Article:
In London, the Italian gym teacher Enrico 'Henry' Rosseni is having a love affair with his eighteen year-old student Elizabeth Seccles, who is the daughter of the owner of the Catholic ... See full summary »
The Case of the Scorpion's Tail begins with the mysterious death of a millionaire and spirals into the murder of his suddenly rich wife, which draws the attention of a dogged investigator, who follows a trail of blood to the bitter end.
Alberto de Mendoza
When two sisters inherit their family castle, a string of murders committed by a mysterious dark haired woman in a red cloak decimates their circle of friends. Is the killer their ancestor,... See full summary »
After a heist, the notorious jewel thief Rochard is murdered in a train. In Paris, his daughter Nicole Rochard, who is a stripper, is summoned by the police that wants to know the ... See full summary »
A woman, a survivor of a failed murder attempt by a person dubbed "The Half-Moon Killer" by the police, and her husband must find the connecting thread between herself, six other women, and... See full summary »
Pier Paolo Capponi
Oliviero is a burned-out writer, living at his estate near Verona, his dead mother dominating his imagination. He is also a degenerate: sleeps with his maid and his ex-student, hosts Bacchanalia for local hippies, and humiliates his wife Irina in front of strangers. She lives in terror. When a young woman is murdered, police suspect Oliviero. Things get complicated when his young, beautiful, and self-confident niece, Floriana, pays an unexpected visit. A silver-haired stranger observes. More women die, and thoughts of harming Irina give Oliviero new inspiration. What's Floriana's game and who's the observant stranger? Watching all is a black cat named Satan.Written by
Italian censorship visa # 60781 delivered on 1 August 1972. See more »
Medium and long shots of the motorbike race indicate the race is taking place in completely overcast weather, but close-up shots of Floriana and other spectators show them bathed in bright sunlight. See more »
The Italian Giallo is a Privileged Room but Sergio Martino has a Skeleton Key!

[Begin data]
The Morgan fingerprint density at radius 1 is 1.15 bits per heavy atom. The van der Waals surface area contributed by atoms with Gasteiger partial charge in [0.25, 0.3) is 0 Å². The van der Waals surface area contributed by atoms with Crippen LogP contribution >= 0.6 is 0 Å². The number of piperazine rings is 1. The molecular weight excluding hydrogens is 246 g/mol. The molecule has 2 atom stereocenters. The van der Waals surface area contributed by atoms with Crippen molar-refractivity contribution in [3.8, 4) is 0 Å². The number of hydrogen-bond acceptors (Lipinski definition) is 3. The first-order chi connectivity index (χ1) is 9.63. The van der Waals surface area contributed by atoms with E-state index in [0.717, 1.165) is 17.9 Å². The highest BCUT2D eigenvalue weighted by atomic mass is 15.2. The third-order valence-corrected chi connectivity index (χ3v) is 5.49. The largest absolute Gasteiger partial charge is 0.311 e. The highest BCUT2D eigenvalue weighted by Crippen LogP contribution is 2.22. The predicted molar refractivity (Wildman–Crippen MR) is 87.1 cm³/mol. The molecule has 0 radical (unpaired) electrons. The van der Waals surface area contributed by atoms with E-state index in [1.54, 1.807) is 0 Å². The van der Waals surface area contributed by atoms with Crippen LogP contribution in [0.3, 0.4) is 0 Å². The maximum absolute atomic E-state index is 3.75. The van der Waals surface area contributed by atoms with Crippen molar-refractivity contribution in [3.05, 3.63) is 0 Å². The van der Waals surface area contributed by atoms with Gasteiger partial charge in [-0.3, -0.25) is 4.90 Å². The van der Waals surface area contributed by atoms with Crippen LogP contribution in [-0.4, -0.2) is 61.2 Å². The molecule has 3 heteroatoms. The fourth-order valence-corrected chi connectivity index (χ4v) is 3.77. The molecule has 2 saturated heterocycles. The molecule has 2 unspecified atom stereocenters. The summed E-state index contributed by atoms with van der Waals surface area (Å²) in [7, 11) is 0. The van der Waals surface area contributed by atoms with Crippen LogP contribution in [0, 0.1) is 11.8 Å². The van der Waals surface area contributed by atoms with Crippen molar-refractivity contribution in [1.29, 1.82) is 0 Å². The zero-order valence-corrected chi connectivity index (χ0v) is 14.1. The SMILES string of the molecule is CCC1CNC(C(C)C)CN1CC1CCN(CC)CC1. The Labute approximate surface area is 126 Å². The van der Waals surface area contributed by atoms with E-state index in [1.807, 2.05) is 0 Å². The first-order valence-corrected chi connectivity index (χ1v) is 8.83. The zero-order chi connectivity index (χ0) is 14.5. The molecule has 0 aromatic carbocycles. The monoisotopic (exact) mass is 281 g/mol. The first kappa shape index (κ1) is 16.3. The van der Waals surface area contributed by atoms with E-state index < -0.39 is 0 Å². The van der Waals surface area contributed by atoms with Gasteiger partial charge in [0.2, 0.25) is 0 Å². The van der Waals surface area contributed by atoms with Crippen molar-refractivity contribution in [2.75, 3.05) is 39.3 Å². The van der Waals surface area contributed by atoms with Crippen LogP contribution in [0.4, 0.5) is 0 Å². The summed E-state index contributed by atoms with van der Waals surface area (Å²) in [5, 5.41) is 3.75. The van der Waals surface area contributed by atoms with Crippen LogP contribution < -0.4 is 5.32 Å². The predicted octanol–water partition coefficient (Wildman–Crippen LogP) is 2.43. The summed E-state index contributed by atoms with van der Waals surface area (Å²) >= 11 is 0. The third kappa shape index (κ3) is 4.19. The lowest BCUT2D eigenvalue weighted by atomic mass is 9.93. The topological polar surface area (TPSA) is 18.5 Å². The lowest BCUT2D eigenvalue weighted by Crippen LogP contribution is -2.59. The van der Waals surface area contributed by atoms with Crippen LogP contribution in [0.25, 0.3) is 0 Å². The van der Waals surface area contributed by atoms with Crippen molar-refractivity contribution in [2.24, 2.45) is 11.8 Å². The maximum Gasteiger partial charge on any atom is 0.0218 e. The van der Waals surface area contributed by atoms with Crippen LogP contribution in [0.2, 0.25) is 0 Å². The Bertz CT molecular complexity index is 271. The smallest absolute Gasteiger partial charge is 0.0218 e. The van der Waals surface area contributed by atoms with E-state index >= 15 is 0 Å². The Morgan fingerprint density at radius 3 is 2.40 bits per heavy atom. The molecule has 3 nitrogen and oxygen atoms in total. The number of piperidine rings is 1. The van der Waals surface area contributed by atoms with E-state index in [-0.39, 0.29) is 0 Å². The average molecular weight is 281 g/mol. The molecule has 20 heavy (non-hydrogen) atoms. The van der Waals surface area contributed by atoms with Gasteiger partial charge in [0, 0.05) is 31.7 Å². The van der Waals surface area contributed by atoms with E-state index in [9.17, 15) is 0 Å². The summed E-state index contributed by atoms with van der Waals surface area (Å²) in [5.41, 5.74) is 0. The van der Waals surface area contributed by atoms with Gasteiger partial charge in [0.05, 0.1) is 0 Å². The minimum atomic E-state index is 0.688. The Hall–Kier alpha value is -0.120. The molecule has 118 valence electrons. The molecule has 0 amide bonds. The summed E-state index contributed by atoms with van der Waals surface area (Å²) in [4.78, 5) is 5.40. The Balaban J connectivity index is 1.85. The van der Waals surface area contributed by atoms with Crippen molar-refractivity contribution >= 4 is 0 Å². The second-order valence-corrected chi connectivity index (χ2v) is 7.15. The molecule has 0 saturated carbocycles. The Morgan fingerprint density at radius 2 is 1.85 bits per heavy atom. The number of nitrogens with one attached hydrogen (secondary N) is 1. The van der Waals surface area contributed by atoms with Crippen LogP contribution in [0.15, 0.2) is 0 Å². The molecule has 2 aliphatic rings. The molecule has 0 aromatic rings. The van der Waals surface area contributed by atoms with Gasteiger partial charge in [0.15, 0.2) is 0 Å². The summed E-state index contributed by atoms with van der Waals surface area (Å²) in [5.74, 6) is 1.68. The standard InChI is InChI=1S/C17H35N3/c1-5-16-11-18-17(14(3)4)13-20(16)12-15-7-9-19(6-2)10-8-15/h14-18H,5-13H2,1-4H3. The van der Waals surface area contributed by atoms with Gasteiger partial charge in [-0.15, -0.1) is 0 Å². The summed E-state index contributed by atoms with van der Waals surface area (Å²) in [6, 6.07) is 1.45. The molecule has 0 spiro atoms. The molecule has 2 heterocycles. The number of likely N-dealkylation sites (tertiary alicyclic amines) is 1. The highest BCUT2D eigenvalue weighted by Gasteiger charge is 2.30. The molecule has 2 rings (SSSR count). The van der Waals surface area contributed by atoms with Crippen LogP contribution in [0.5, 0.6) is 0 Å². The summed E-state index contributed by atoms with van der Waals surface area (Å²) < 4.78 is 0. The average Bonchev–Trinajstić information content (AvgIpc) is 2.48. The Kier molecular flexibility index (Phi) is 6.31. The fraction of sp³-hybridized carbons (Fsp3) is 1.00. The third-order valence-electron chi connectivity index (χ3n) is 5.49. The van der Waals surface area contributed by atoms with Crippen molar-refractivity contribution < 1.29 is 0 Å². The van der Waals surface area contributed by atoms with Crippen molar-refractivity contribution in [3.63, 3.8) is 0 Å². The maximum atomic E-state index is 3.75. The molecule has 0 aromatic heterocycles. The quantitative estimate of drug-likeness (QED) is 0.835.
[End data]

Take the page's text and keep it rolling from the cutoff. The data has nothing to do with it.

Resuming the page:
Uniquely bizarre and experimental giallo from the masterful hand of Sergio Martino, who delivered 4 other giallo-classics in only 3 years time ("The Strange Vice of Mrs. Wardh", "Case of the Scorpion's Tail", "All the Colors of the Dark" and "Torso"). This gem is perhaps the least overwhelming one of the bunch, but it definitely is the most dared film and probably also the most intelligent one, since Martino mixed the passionate-murder plot with Edgar Allen Poe's legendary story "The Black Cat". The result is a stylish, old-fashioned giallo with clever twists and genuine suspense. Oliviero Rouvigny is a hateful, unsuccessful writer who enjoys humiliating his wife Irena in public and to openly cheat on her with multiple mistresses. When one of these girls is found brutally murdered, Oliviery becomes the prime suspect. When another girl turns up dead, even inside Oliviery's mansion, it gets really difficult to believe in his innocence. The fragile relationship between Oliviery and Irene is brought down even further when attractive niece Floriana comes to visit. She plays the married couple off against each other by seducing them both. Despite a couple of graphically illustrated murders, "Your Vice is a Locked Room etc..." mostly depends on the uncanny atmosphere and the disturbing sub themes. Oliviery suffers from a mild Oedipus complex whereas Irena has a severe phobia for her hubbie's black cat. The acting performances are fantastic, notably because this type of cinema isn't exactly known for its splendid acting. Edwige Fenech stars in an unusual role as shrew, but she's terrific and looks ultimately sexy. Fenech is somewhat a giallo-regular and worked with some of the most eminent directors in the field, like Mario Bava ("5 Dolls for an August Moon"), Andrea Bianchi ("Strip Nude for your Killer") and twice more with Sergio Martino ("All the Colors of the Dark", "The Strange Case of Mrs. Wardh"). Luigi Pistilli ("Bay of Blood", "Iguana with the Tongue of Fire") is particularly impressive in the ungrateful role of sadistic macho Oliviery and Anita Strindberg ("Who Saw Her Die?", "Lizard in Woman's Skin") is equally convincing as his tormented wife. The camera-work is enchanting, with a some truly imaginative angles, and the musical guidance (by Bruno Nicolai) sends extra chills down your spine. Highly recommended!
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